Like most of you I am in shock and more than a little worried. I can’t pretend to be a neutral policy analyst today; I made my deep concerns known about a Donald Trump presidency, and they haven’t gone away. His thin-skinned temperament, his bullying tendencies, his scapegoating of Mexican-Americans and Muslim-Americans, his support from White Nationalists and Vladimir Putin, his impulsive attacks on free speech and our allies around the world—none of that has evaporated in the light of day.  But as I told my young boys this morning, America will persevere. We will support our president and give him a chance to show true leadership—to bring us together, as he promised in the wee hours last night. We will trust—but verify. If he attacks our Constitution, or our fellow citizens, or our allies, we will push back. We will use the tools of our democracy—our independent media, our institutions of civil society—to resist when necessary. We will be OK.  As for what happened yesterday, we should be careful in how we interpret the “primal scream,” as one commentator put it, coming from America’s white working class, from the overwhelmingly red, rural parts of our beautiful country.

The Morning After
Diane Ravitch’s Blog By dianeravitch November 9, 2016 
I’m still in a state of shock, after watching the election returns. The best qualified candidate in modern history was defeated by the least qualified candidate in history. President-elect Donald J. Trump appealed to fear of the Other….and won. The pundits and editorial writers will have much to feed upon in the days ahead.  The world is reacting. Global stock markets are in free fall. That affects our savings, our pensions, the equity in our homes.  What does this mean for education? The Republican Party is committed to school choice. Trump rarely spoke about education but this is the little we know. He pledged to take $20 billion from existing federal programs, probably Title I, and give it to the states to be used for charters and vouchers. It will be up to the states to protect what they can of public education.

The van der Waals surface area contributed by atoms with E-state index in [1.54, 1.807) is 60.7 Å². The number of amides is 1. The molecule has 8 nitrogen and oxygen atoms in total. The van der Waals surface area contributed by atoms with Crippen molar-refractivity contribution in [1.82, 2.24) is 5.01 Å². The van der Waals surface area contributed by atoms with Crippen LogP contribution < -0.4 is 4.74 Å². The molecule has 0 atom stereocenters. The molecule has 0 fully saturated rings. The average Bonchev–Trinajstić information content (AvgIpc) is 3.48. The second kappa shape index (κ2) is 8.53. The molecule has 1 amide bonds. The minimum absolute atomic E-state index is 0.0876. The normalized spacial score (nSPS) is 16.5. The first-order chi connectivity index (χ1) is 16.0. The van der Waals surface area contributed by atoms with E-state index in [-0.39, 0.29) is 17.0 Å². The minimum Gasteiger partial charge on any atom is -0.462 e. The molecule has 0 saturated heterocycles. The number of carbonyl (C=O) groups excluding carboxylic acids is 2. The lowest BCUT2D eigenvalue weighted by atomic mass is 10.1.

Sept 2016: See Who's Been Tapped to Lead Trump's Transition Team for Education
Education Week Politics K12 Blog By Andrew Ujifusa on September 19, 2016 7:21 AM
Republican presidential nominee Donald Trump has picked Williamson M. Evers, a research fellow at the Hoover Institution at Stanford University, and Gerard Robinson, a resident fellow at the American Enterprise Institute, to be on his presidential transition team for education, according to multiple sources.  Evers served as an assistant secretary for policy at the U.S. Department of Education from 2007 to 2009, and also was an adviser to former U.S. Secretary of Education Margaret Spellings in 2007 under President George W. Bush. Robinson served as Florida's education commissioner from 2011 to 2012, and has also served as Virginia's education secretary and as the president of the Black Alliance for Educational Options.  Neither the Trump transition team nor the Trump campaign responded to requests for comment. Both Evers and Robinson referred questions about their positions to the Trump campaign.